Well for one thing, there’s no reason they should be sustained. They won’t vanish as quickly as the surreal gains that followed news of the fannie/freddie bailouts (gains of 10-15% in UK bank shares on Monday didn’t even last the week). But neither do they reflect on the fundamental value of unconnected businesses.
More importantly, the end of the bottomless taxpayer purse is long overdue. The US allowing Lehman to fail is moving on from its King Canute phase to face reality (and so close to an election, they must expect it to be popular – or at least less unpopular than another bailout). The UK is showing signs of doing likewise, with Mervyn King reportedly taking a stand against throwing ever more taxpayers money into the black hole of housing. In the meantime both countries have suffered huge losses, but better late than never.
This weekend seems to bring us much closer to drawing a line under “housing rescue” schemes that serve only to prolong the pain. The Vested Interests can stop talking the market up, and start telling vendors to drop 60% from peak prices if they’re serious about selling. When a £200K house has fallen to £80K we’ll be back to something like the long-term average in terms of income multiples. Then I’ll be able to afford a house, and those stockmarket losses will cease to matter.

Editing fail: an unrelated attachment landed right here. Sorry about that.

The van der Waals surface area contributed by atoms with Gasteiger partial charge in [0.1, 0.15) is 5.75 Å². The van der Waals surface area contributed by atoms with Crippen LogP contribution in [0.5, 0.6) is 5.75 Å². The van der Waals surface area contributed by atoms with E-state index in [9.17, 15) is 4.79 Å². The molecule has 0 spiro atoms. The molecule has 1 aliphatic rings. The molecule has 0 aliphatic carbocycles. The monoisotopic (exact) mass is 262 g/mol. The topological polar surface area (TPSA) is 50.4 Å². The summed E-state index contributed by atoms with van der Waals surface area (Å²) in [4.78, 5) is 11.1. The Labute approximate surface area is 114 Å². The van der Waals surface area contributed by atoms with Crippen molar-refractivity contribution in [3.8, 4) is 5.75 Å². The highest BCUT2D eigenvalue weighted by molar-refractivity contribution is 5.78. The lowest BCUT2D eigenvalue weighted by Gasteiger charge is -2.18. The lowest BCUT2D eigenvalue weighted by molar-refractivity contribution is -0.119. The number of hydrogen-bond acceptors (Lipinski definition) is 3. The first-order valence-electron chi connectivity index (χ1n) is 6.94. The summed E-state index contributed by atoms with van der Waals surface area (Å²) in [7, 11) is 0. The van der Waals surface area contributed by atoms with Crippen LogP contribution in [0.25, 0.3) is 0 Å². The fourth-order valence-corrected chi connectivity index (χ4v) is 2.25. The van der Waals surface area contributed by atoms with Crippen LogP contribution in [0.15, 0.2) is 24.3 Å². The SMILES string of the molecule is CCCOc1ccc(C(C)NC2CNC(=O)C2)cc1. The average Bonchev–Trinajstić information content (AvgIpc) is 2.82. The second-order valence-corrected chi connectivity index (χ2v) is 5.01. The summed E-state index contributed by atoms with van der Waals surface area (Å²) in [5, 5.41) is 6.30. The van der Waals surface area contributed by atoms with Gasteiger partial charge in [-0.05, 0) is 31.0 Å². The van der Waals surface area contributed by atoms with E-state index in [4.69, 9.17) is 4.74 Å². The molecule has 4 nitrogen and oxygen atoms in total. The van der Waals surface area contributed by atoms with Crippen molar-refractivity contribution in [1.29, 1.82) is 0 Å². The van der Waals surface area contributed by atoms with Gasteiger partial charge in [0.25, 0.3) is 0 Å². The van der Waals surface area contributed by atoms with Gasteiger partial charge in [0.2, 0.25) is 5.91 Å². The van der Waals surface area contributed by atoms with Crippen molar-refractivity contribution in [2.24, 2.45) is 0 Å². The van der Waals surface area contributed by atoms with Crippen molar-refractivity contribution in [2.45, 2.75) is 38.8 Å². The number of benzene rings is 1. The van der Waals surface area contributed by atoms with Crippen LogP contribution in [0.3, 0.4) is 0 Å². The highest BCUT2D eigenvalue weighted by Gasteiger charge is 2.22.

Mainstream predictions – coming from vested interests – started this year at about +1%, moved to -10% in six months, and are now moving to -25% and more amongst those who need buyers as well as sellers. All in an effort to convince people like me to start buying at prices that are still a long way above their long-term trend, in the expectation they won’t fall very much further.
When Enron collapsed, we heard the trouble was with off-balance-sheet liabilities that had been hidden. Today, Fannie Mae and Freddie Mac are revealed as the same thing: off-balance-sheet liabilities. Only this time, it’s government doing it.
When Enron collapsed, a few Enron executive faced criminal charges, but the main casualty was their auditors, Arthur Anderson. So who is going to face charges this time?
/me declines to mention Northern Rock or Bradford&Bingley.